For the Australian Army, resupply issues such as those at Dien Bien Phu have been replicated on exercises many times. As a staff officer on Hamel 12, I made many decisions that reduced the effectiveness of the overall supply chain, because I was trying to ensure our unit was as efficient as possible. With a better understanding of the supply chain, I would have opted to have the CSST break down that ammunition pallet and load it by hand even though they had a forklift available, because I knew the echelon had no MHE at the other end. Or rather than sending the water truck to the BG positions to fill their empty water jerries, I would have sent a cargo truck to ‘one for one’ the jerries because the BG was about to move and didn’t have time to fill the jerries themselves. Or if the choke point was a lack of drivers at the BSG, I could have requested the BG come and collect directly from the second or third line positions rather than wait up to 48 hours for their urgent resupply. These examples demonstrate that although something may be inefficient for one node, it may be more effective for the supply chain as a whole.
Understanding the dependency
Combat service support force elements need to know the core business of their dependencies and have close and honest relationships with both the logistics and operations staff from the combat units they support. At Dien Bien Phu, there was no opportunity to build these relationships or have this understanding because all logistic resupply was conducted from an airbase over 320 km away. The personnel satisfying the demands, packing the equipment, flying the aircraft, and dropping the payloads did not know the conditions under which the forces were operating, had limited information and poor ground maps of the terrain, could not communicate directly with personnel on the ground and made gross misassumptions about daily rates of use. These misunderstandings led to crucial and decisive mistakes, such as dispatching high altitude payloads which were inaccurate and fell into enemy hands[v], dropping ice and blood in separate payloads meaning that the blood lasted only 24 hours[vi], or filling gasoline canisters to capacity, such that they exploded on impact[vii].
There are no aerial resupply capability bricks held within the Australian Army’s Combat Brigades, and since 2011 when 3 RAR became a light infantry unit, very few of the ADF’s aerial delivery or air transport specialists have Combat Brigade experience. The Army’s only aerial delivery unit; 176 Air Dispatch Squadron rarely interacts with the regular units, largely because of its huge workload supporting Special Operations Command and RAAF. As Exercise Northern Shield 2016 demonstrated, there is a requirement to conduct more integration training between combat units and force level logistic assets, particularly in the realm of air transport and packaging for aerial resupply. Without building the relationships and developing a deeper understanding between logistic units and the dependencies they are likely to support, mistakes similar to those of the French in 1954 are likely to be replicated by the Australian Army in future conventional warfare settings.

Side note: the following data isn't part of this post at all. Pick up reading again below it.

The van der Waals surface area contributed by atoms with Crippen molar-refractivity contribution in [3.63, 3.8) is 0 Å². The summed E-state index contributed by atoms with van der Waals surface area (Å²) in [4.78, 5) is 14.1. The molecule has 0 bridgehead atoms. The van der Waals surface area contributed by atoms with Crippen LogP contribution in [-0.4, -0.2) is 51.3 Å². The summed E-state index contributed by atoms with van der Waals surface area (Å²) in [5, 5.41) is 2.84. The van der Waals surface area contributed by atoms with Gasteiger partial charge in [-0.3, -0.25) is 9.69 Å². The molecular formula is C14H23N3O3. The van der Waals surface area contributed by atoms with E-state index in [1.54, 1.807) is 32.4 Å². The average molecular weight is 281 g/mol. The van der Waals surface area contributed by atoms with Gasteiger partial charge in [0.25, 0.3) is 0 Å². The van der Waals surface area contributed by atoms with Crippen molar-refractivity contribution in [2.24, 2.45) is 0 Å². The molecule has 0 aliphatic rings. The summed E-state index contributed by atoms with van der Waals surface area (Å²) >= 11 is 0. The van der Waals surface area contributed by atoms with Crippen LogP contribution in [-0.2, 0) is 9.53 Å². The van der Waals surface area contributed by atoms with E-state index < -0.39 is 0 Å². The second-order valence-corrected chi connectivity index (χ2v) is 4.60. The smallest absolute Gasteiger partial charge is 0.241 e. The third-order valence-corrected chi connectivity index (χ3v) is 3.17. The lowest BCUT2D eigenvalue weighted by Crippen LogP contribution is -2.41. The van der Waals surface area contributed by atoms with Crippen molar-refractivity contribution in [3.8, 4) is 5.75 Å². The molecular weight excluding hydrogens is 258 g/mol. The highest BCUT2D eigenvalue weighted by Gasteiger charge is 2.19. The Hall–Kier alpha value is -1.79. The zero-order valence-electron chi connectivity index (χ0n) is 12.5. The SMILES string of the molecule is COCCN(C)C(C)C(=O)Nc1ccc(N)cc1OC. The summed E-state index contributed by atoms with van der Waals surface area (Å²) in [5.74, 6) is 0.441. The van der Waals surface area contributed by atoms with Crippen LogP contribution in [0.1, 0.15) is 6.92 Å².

The French failed to understand the needs of their dependencies and how to maximise their supply chain, which contributed to their defeat in 1954. And as this post has shown, some of the weaknesses and deficiencies in the French logistics systems during the Battle of Dien Bien Phu are replicated in the modern Australian Army. However, the Army can overcome these weaknesses by creating an open and honest dialogue between supporting and supported commands, training the integration of combat and logistic units (including RAAF) and developing an understanding that inefficiency at one link of the supply chain can actually increase the effectiveness of the overall logistics system.
[i][i] Windrow, M. (2004). The Last Valley. London: Cassell Military Paperbacks, pp 55-56.
[ii] Schrader, C.R. (2015). A War of Logistics; Parachutes and Porters in Indochina, 1945-1954. Lexington: The University Press of Kentucky. p. 324.
[iv] Ibid, p. 325.
[v] Ibid, p. 321.
[vi] Ibid, p. 316.
[vii] Ibid, p. 300.
The views expressed in this article and subsequent comments are those of the author(s) and do not necessarily reflect the official policy or position of the Australian Army, the Department of Defence or the Australian Government.